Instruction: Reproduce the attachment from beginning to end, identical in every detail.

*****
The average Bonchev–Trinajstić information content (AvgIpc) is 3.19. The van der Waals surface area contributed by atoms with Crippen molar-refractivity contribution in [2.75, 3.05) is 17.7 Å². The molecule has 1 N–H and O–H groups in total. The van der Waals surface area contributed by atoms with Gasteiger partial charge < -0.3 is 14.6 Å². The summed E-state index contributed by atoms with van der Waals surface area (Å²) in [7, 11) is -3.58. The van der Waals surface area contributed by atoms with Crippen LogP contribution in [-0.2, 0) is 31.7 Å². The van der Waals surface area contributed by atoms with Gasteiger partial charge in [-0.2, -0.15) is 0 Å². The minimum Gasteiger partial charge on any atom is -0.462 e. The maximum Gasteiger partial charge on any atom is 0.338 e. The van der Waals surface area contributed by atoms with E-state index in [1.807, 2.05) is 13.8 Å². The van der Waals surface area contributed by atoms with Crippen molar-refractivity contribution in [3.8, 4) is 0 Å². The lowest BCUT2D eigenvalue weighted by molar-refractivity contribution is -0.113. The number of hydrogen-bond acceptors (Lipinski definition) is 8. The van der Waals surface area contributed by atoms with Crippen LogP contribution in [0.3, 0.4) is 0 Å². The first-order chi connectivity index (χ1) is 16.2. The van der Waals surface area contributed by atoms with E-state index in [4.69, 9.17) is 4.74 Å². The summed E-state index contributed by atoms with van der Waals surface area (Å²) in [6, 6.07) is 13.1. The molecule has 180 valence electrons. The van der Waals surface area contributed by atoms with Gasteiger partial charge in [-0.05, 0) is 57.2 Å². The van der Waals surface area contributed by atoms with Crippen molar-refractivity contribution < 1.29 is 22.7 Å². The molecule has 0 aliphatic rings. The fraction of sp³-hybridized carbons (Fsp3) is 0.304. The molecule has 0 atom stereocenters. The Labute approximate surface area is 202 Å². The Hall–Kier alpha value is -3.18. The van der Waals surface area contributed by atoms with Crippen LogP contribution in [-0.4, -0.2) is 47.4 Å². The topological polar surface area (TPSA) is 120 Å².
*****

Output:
The average Bonchev–Trinajstić information content (AvgIpc) is 3.19. The van der Waals surface area contributed by atoms with Crippen molar-refractivity contribution in [2.75, 3.05) is 17.7 Å². The molecule has 1 N–H and O–H groups in total. The van der Waals surface area contributed by atoms with Gasteiger partial charge < -0.3 is 14.6 Å². The summed E-state index contributed by atoms with van der Waals surface area (Å²) in [7, 11) is -3.58. The van der Waals surface area contributed by atoms with Crippen LogP contribution in [-0.2, 0) is 31.7 Å². The van der Waals surface area contributed by atoms with Gasteiger partial charge in [-0.2, -0.15) is 0 Å². The minimum Gasteiger partial charge on any atom is -0.462 e. The maximum Gasteiger partial charge on any atom is 0.338 e. The van der Waals surface area contributed by atoms with E-state index in [1.807, 2.05) is 13.8 Å². The van der Waals surface area contributed by atoms with Crippen molar-refractivity contribution in [3.8, 4) is 0 Å². The lowest BCUT2D eigenvalue weighted by molar-refractivity contribution is -0.113. The number of hydrogen-bond acceptors (Lipinski definition) is 8. The van der Waals surface area contributed by atoms with Crippen LogP contribution in [0.3, 0.4) is 0 Å². The first-order chi connectivity index (χ1) is 16.2. The van der Waals surface area contributed by atoms with E-state index in [4.69, 9.17) is 4.74 Å². The summed E-state index contributed by atoms with van der Waals surface area (Å²) in [6, 6.07) is 13.1. The molecule has 180 valence electrons. The van der Waals surface area contributed by atoms with Gasteiger partial charge in [-0.05, 0) is 57.2 Å². The van der Waals surface area contributed by atoms with Crippen molar-refractivity contribution < 1.29 is 22.7 Å². The molecule has 0 aliphatic rings. The fraction of sp³-hybridized carbons (Fsp3) is 0.304. The molecule has 0 atom stereocenters. The Labute approximate surface area is 202 Å². The Hall–Kier alpha value is -3.18. The van der Waals surface area contributed by atoms with Crippen LogP contribution in [-0.4, -0.2) is 47.4 Å². The topological polar surface area (TPSA) is 120 Å².